It Does Get “Tangled Up”
What I observe about human nature is that we are creatures who are profoundly proud and stubborn.
We don’t take easily to someone telling us what to do, think or feel.
I’ve said it before in other blogs: I get that.
I get it completely and I understand why people tend to get uncomfortable around vegans.
The vegan message is one that requires introspection and confronting ourselves in ways that aren’t always flattering and never easy.
I didn’t enjoy looking in the mirror and admitting that I was saying one thing (“I care about all animals”) and doing another (eating meat and dairy products), which was in complete contradiction to my most cherished views.
My extended family is a good example of people getting uncomfortable with a message.
Most of my cousins have hidden my posts from their Facebook newsfeeds.
I suspect I’m not being unfriended by them because, after all, I’m family.
But since they have virtually no contact with me, there’s little difference, and it gives them a sense of relief no doubt to not have to deal with that pesky relative’s animal advocacy posts.
Who does she think she is trying to change our minds about something?
Someone speaking out for animal liberation from exploitation, cruelty and death is seemingly telling them what to think and, no matter how gently the message is conveyed, it’s seen as a threat to the ego.
And while I understand as a fellow human being how difficult that can be, I also know that if someone does indeed care about animals, it’s necessary to face what we put them through with our buying choices.
It’s not actually telling someone what to think, it’s exposing them to the reality of animal suffering and the ways in which we were all raised to participate in it, against our own internal voice that says we should never inflict harm on other creatures.
The subject of veganism usually comes up around a table with friends or family, and it’s either quickly brushed off or becomes a trying conversation.
Many years ago before I went vegetarian (veganism would come much later), I sat at a table with my cousin and his girlfriend and their friend, Skip.
Skip was the only vegetarian I had ever met up to that time, and as three of us ate Cornish hens, he sat at the table with us and ate a completely vegetarian (maybe even vegan, I can’t remember) meal.
I was profoundly uncomfortable and felt guilt about what I was eating.
I remember that as one of the earliest examples of becoming aware of my hypocrisy in my professed love of animals.
I’m quite certain that day was a huge turning point in my life and offered a milestone, and I thank Skip for that, wherever he is (I never saw him after that).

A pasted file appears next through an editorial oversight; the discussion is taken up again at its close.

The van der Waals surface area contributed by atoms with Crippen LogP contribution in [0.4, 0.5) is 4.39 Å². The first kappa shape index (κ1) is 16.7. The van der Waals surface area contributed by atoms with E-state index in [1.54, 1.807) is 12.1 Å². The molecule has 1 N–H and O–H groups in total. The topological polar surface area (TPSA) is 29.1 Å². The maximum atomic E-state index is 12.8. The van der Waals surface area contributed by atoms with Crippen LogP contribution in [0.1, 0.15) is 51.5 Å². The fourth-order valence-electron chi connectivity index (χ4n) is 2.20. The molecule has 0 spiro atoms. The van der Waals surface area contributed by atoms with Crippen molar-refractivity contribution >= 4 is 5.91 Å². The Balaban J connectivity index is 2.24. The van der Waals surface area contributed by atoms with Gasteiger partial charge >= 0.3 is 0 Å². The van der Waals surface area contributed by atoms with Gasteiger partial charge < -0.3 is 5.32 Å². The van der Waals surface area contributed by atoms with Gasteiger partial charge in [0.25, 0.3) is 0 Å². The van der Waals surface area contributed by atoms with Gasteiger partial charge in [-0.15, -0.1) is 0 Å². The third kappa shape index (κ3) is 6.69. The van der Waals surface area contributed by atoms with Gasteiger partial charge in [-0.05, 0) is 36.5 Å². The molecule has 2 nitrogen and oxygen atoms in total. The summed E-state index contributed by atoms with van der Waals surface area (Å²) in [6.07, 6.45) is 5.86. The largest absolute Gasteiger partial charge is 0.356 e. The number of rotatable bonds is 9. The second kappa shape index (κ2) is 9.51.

The thing is, Skip never said a word that night, but his actions spoke volumes.
He had planted a seed that said “there’s another way to live”.
From my Facebook friend, Carol Williams:
Eating together is a powerful way of connecting, socially, to others. Offering a meal to someone is a valued part of our idea of hospitality. When we reject someone’s food, we are appearing to reject them and all that they stand for. This, of course, is hurtful. As a vegan I am hurt by comments about plant based foods being inferior or nasty, and by people avoiding them if they know they are vegan. I am sure that people who still eat animals (most people) are often hurt and puzzled by their vegan guest’s rejection of the meal everyone else is happy to eat.
But this is making it all about us, and our egos, and it ought to be only about the morality of what we do to other animals in order to turn them into food for us – this is where the discussions ought to be, but they get all tangled up in people’s ideas of what they are ‘entitled’ to eat as free human beings and in taking offence at someone who is, in their perception of things, attempting to interfere in their lifestyle choices. Perhaps if we could drop the egos, we might move forward.
That’s the key–things get tangled up because our egos get in the way.
People resisting the vegan message are letting their pride and defiance get in the way, much as we did as rebellious teenagers–we strike out at anything that seems to interfere with our freedom of choice, no matter if it’s good, sound or even simply compassionate advice.
And vegans must be careful to treat others with respect when we talk about why we went vegan, which is really the result of honest self-reflection, not superiority.
Most people have compassion for animals. Most people, if they truly got honest, would have to agree that abstaining from products that cause animal suffering and death is the logical way to live what they already feel in their hearts.
Let’s not let it get all tangled up.